A reader sent me a link to this series of lists of “rules” for literary translators, which I started to read with interest and which I recommend to your attention. When I got to Becka McKay’s list, I was struck by her first “rule”:
1. Make them believe in the necessity of translation. On the first day of the first graduate translation workshop I taught, I gave them Translate This Book!, a remarkable document produced by The Quarterly Conversation consisting of dozens of recommendations by writers of works yet to be translated into English. Peering into that vacuum of inaccessible literature, presented in such a striking way, galvanized many of them into taking the first step.
Naturally, I clicked the link, and immediately was swept away — what a collection of tantalizing descriptions! Some of them I knew about, most I didn’t… and then I got to this:
Tina Kover on Spiridion by George Sand
There is a book I’ve longed to translate for years, a novel called Spiridion by George Sand, which is a far-ahead-of-its-time work about a haunted monastery, an aged monk who is the guardian of handed-down religious secrets, a young, innocent protégé, ghosts emerging from paintings on the ancient walls . . . sounds intriguing, doesn’t it? I haven’t been able to rouse enough interest in any of my publishers yet but I think it has an almost Harry Potter/Da Vinci Code quality that could be very, very successful and appealing to today’s readers if marketed the right way.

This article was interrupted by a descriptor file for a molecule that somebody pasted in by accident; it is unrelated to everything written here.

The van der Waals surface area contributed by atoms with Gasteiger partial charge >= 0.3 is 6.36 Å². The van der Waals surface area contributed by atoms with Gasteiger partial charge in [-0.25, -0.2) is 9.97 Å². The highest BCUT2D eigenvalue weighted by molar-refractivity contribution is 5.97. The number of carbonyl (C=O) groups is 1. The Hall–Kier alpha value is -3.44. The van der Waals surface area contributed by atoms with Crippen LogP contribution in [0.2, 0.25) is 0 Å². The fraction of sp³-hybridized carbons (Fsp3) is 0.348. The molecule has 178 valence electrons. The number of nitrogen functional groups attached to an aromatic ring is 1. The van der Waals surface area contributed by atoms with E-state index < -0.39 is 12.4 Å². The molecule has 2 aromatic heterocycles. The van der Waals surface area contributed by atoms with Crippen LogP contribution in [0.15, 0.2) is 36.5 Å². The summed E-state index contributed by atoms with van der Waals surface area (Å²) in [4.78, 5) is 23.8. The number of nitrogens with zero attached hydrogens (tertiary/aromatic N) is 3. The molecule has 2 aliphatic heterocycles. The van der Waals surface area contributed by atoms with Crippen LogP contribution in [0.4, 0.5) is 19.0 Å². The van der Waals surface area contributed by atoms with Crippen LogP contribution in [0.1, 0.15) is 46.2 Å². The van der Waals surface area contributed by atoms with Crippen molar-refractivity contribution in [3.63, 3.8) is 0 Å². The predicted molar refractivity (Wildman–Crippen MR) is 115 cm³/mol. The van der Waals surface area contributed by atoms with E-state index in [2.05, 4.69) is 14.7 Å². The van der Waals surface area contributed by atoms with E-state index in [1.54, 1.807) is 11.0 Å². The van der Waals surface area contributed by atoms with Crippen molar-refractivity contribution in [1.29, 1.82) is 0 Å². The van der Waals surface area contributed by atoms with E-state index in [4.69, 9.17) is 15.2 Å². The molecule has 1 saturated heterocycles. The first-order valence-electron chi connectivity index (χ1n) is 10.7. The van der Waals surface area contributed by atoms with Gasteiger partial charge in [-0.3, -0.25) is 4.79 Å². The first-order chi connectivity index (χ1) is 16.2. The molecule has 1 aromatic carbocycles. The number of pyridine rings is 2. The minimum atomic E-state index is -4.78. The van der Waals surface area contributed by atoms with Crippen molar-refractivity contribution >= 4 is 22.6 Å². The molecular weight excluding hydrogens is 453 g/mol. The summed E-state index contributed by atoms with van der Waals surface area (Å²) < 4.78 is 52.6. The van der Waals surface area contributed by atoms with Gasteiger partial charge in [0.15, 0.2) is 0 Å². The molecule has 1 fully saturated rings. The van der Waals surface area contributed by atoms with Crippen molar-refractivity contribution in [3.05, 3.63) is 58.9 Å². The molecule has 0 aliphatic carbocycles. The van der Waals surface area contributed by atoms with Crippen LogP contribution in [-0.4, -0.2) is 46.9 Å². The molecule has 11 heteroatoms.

That’s the very book I’m in the middle of reading now! And yes, it should definitely be translated; it’s tremendous fun (and was an influence on Dostoevsky, which is why I picked it up — parts of it definitely remind me of the Brothers K). So check out both the translation rules and the translation suggestions, and I thank you for the link, Bruce!